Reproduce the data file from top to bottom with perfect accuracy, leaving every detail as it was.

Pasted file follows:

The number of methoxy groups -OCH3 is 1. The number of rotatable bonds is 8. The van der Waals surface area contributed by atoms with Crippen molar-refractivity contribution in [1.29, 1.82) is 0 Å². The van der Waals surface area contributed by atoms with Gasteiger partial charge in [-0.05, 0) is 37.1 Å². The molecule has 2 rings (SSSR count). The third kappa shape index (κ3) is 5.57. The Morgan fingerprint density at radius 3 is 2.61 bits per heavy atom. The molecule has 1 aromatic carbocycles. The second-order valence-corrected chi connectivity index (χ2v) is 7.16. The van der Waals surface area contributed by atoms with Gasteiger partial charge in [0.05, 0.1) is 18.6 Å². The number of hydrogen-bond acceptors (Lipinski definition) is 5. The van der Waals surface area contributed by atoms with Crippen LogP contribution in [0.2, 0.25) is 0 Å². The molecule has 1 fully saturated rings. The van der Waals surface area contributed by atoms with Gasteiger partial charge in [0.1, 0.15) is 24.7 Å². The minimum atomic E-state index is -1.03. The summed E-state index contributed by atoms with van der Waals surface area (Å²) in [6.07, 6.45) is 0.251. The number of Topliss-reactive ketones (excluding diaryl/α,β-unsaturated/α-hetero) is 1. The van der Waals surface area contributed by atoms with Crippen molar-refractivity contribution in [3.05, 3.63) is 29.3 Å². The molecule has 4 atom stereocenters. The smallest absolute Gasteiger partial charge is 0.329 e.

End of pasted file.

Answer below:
The number of methoxy groups -OCH3 is 1. The number of rotatable bonds is 8. The van der Waals surface area contributed by atoms with Crippen molar-refractivity contribution in [1.29, 1.82) is 0 Å². The van der Waals surface area contributed by atoms with Gasteiger partial charge in [-0.05, 0) is 37.1 Å². The molecule has 2 rings (SSSR count). The third kappa shape index (κ3) is 5.57. The Morgan fingerprint density at radius 3 is 2.61 bits per heavy atom. The molecule has 1 aromatic carbocycles. The second-order valence-corrected chi connectivity index (χ2v) is 7.16. The van der Waals surface area contributed by atoms with Gasteiger partial charge in [0.05, 0.1) is 18.6 Å². The number of hydrogen-bond acceptors (Lipinski definition) is 5. The van der Waals surface area contributed by atoms with Crippen LogP contribution in [0.2, 0.25) is 0 Å². The molecule has 1 fully saturated rings. The van der Waals surface area contributed by atoms with Gasteiger partial charge in [0.1, 0.15) is 24.7 Å². The minimum atomic E-state index is -1.03. The summed E-state index contributed by atoms with van der Waals surface area (Å²) in [6.07, 6.45) is 0.251. The number of Topliss-reactive ketones (excluding diaryl/α,β-unsaturated/α-hetero) is 1. The van der Waals surface area contributed by atoms with Crippen molar-refractivity contribution in [3.05, 3.63) is 29.3 Å². The molecule has 4 atom stereocenters. The smallest absolute Gasteiger partial charge is 0.329 e.